Before we begin, I’d like to apologize to Lila Mae and Jeff Hahn. You released your debut album, One More Yesterday, at the beginning of the summer, and since then, my copy has sat buried under an ever-growing pile of local CDs, patiently awaiting review. I am so sorry that it’s taken me this long to write about your record. Because it’s a stunning album that local folk audiences should be devouring, especially now as the final exhalations of summer yield to the steely melancholy of fall.
Album opener “Broken Bell” sets the record’s heavyhearted yet wistful tone. A brooding piano ripples alongside a gentle acoustic guitar as Mae gorgeously intones lyrics, her voice barely rising above a melodic whisper. The intensity builds, ever so carefully, to the song’s chorus, where Hahn’s pure-toned, confident harmony bolsters his partner’s hushed delivery, seeming to both comfort and embolden her. It is elegant and subtle, and the first beautiful moment on a record full of them. To wit …
“Some Kind of Dream,” a pleading, love-struck gem, features Mae’s most gripping poetic imagery. The title track is atmospheric alt-country perfection. “I’ll Hear You Calling” sounds as if it were made to fall in love to. “A Sinner’s Prayer” is a hopelessly hopeful lament set to a strolling waltz. The Hahn-fronted “My Heart is in Texas” is tender and exquisitely sad. And the delicate, guitar-voice ballad “Falling Overnight” closes the record in a wash of dreamy, heartsick longing.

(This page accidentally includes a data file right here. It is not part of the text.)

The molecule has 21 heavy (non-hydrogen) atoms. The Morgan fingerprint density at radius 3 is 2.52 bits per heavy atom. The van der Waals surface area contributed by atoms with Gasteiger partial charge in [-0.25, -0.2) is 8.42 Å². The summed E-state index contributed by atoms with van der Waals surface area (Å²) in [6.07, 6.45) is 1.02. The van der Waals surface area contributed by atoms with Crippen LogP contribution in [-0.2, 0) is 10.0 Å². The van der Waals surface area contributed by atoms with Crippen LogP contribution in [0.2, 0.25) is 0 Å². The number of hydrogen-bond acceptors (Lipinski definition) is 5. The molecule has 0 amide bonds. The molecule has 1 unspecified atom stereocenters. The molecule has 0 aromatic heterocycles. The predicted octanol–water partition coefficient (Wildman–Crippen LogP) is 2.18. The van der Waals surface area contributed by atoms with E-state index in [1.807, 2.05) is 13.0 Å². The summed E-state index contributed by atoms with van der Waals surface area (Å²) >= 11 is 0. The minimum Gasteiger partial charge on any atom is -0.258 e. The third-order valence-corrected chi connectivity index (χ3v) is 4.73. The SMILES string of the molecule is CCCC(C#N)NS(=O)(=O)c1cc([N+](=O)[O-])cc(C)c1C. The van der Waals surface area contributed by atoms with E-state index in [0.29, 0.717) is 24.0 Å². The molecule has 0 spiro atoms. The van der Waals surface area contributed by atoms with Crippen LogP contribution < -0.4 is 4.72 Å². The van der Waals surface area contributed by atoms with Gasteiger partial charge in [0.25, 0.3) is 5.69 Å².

A few years ago, Caitlin Cary and Thad Cockrell released a duet album, Begonias, that barely registered a blip on most music fans’ radars — save for the most rabid alt-country aficionados. It’s a shame, since the record was a stunner, a throwback to the golden age of male-female country duets — think George Jones and Tammy Wynette, or, more stylistically accurate, Gram Parsons and Emmylou Harris. Yesterday bears striking similarities to Cary and Cockrell’s record in that both reveal a rare synchronicity between musical partners. Individually, Mae and Hahn are impressive and compelling. When they join forces, they are transcendent, as if their voices were made for each other.